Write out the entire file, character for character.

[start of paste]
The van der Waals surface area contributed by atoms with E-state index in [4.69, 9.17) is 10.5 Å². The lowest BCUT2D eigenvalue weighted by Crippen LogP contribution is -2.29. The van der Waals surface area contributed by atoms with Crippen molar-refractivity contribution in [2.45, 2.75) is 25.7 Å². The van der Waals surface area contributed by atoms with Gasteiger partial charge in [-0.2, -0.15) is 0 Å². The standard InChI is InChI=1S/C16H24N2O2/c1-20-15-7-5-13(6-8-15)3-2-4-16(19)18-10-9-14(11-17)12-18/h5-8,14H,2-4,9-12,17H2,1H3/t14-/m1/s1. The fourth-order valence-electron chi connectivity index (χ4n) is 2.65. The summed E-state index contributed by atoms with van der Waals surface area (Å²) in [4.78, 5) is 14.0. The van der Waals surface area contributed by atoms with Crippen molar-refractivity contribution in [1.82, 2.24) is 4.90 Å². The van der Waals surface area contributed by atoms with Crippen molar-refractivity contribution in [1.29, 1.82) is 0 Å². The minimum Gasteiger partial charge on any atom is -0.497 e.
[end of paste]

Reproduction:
The van der Waals surface area contributed by atoms with E-state index in [4.69, 9.17) is 10.5 Å². The lowest BCUT2D eigenvalue weighted by Crippen LogP contribution is -2.29. The van der Waals surface area contributed by atoms with Crippen molar-refractivity contribution in [2.45, 2.75) is 25.7 Å². The van der Waals surface area contributed by atoms with Gasteiger partial charge in [-0.2, -0.15) is 0 Å². The standard InChI is InChI=1S/C16H24N2O2/c1-20-15-7-5-13(6-8-15)3-2-4-16(19)18-10-9-14(11-17)12-18/h5-8,14H,2-4,9-12,17H2,1H3/t14-/m1/s1. The fourth-order valence-electron chi connectivity index (χ4n) is 2.65. The summed E-state index contributed by atoms with van der Waals surface area (Å²) in [4.78, 5) is 14.0. The van der Waals surface area contributed by atoms with Crippen molar-refractivity contribution in [1.82, 2.24) is 4.90 Å². The van der Waals surface area contributed by atoms with Crippen molar-refractivity contribution in [1.29, 1.82) is 0 Å². The minimum Gasteiger partial charge on any atom is -0.497 e.